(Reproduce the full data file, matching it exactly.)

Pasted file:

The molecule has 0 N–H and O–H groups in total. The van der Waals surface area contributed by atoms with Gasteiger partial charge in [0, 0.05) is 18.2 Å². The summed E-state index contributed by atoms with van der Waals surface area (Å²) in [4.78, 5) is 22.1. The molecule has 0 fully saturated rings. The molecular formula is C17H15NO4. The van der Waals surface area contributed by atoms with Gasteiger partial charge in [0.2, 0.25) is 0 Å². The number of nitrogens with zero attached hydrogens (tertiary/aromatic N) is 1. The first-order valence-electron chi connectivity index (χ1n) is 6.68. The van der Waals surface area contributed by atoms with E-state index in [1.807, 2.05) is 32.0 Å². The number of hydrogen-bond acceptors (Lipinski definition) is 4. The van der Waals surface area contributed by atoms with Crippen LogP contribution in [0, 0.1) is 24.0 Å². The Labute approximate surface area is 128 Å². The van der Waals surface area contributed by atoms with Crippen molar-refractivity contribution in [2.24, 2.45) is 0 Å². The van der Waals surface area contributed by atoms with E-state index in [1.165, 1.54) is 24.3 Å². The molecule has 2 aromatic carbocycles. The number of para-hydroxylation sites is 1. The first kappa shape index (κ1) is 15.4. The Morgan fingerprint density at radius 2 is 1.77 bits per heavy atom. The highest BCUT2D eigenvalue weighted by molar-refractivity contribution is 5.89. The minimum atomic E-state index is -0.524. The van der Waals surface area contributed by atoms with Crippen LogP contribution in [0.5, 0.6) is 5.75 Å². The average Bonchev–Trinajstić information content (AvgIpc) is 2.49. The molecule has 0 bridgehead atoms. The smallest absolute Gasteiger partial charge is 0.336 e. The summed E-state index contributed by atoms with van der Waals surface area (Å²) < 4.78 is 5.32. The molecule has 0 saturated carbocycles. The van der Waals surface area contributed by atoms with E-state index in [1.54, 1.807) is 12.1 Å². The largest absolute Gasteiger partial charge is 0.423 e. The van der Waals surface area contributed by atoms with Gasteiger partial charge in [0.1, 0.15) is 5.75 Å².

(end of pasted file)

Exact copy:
The molecule has 0 N–H and O–H groups in total. The van der Waals surface area contributed by atoms with Gasteiger partial charge in [0, 0.05) is 18.2 Å². The summed E-state index contributed by atoms with van der Waals surface area (Å²) in [4.78, 5) is 22.1. The molecule has 0 fully saturated rings. The molecular formula is C17H15NO4. The van der Waals surface area contributed by atoms with Gasteiger partial charge in [0.2, 0.25) is 0 Å². The number of nitrogens with zero attached hydrogens (tertiary/aromatic N) is 1. The first-order valence-electron chi connectivity index (χ1n) is 6.68. The van der Waals surface area contributed by atoms with E-state index in [1.807, 2.05) is 32.0 Å². The number of hydrogen-bond acceptors (Lipinski definition) is 4. The van der Waals surface area contributed by atoms with Crippen LogP contribution in [0, 0.1) is 24.0 Å². The Labute approximate surface area is 128 Å². The van der Waals surface area contributed by atoms with Crippen molar-refractivity contribution in [2.24, 2.45) is 0 Å². The van der Waals surface area contributed by atoms with E-state index in [1.165, 1.54) is 24.3 Å². The molecule has 2 aromatic carbocycles. The number of para-hydroxylation sites is 1. The first kappa shape index (κ1) is 15.4. The Morgan fingerprint density at radius 2 is 1.77 bits per heavy atom. The highest BCUT2D eigenvalue weighted by molar-refractivity contribution is 5.89. The minimum atomic E-state index is -0.524. The van der Waals surface area contributed by atoms with Crippen LogP contribution in [0.5, 0.6) is 5.75 Å². The average Bonchev–Trinajstić information content (AvgIpc) is 2.49. The molecule has 0 bridgehead atoms. The smallest absolute Gasteiger partial charge is 0.336 e. The summed E-state index contributed by atoms with van der Waals surface area (Å²) < 4.78 is 5.32. The molecule has 0 saturated carbocycles. The van der Waals surface area contributed by atoms with E-state index in [1.54, 1.807) is 12.1 Å². The largest absolute Gasteiger partial charge is 0.423 e. The van der Waals surface area contributed by atoms with Gasteiger partial charge in [0.1, 0.15) is 5.75 Å².